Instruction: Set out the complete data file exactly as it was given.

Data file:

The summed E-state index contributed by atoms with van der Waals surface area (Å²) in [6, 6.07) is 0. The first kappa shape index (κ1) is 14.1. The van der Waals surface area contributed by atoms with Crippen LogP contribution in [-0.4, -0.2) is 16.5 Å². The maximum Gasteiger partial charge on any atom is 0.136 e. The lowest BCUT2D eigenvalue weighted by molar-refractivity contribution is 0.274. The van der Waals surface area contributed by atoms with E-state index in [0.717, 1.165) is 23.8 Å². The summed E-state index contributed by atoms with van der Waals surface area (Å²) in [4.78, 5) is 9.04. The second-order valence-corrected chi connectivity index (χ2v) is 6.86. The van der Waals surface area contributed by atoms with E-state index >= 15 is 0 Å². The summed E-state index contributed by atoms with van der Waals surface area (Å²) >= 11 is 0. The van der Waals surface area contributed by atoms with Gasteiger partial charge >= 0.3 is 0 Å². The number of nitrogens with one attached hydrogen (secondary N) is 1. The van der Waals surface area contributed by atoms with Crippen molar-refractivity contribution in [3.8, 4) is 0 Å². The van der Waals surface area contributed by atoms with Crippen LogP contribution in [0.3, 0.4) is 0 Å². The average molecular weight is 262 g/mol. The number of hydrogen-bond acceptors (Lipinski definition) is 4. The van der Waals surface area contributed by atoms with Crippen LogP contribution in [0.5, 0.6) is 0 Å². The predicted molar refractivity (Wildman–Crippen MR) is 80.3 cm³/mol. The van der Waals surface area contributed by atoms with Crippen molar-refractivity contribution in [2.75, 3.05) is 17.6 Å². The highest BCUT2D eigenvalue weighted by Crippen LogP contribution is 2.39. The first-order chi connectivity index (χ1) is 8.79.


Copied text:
The summed E-state index contributed by atoms with van der Waals surface area (Å²) in [6, 6.07) is 0. The first kappa shape index (κ1) is 14.1. The van der Waals surface area contributed by atoms with Crippen LogP contribution in [-0.4, -0.2) is 16.5 Å². The maximum Gasteiger partial charge on any atom is 0.136 e. The lowest BCUT2D eigenvalue weighted by molar-refractivity contribution is 0.274. The van der Waals surface area contributed by atoms with E-state index in [0.717, 1.165) is 23.8 Å². The summed E-state index contributed by atoms with van der Waals surface area (Å²) in [4.78, 5) is 9.04. The second-order valence-corrected chi connectivity index (χ2v) is 6.86. The van der Waals surface area contributed by atoms with E-state index >= 15 is 0 Å². The summed E-state index contributed by atoms with van der Waals surface area (Å²) >= 11 is 0. The van der Waals surface area contributed by atoms with Gasteiger partial charge >= 0.3 is 0 Å². The number of nitrogens with one attached hydrogen (secondary N) is 1. The van der Waals surface area contributed by atoms with Crippen molar-refractivity contribution in [3.8, 4) is 0 Å². The van der Waals surface area contributed by atoms with Crippen LogP contribution in [0.3, 0.4) is 0 Å². The average molecular weight is 262 g/mol. The number of hydrogen-bond acceptors (Lipinski definition) is 4. The van der Waals surface area contributed by atoms with Crippen LogP contribution in [0.5, 0.6) is 0 Å². The predicted molar refractivity (Wildman–Crippen MR) is 80.3 cm³/mol. The van der Waals surface area contributed by atoms with Crippen molar-refractivity contribution in [2.75, 3.05) is 17.6 Å². The highest BCUT2D eigenvalue weighted by Crippen LogP contribution is 2.39. The first-order chi connectivity index (χ1) is 8.79.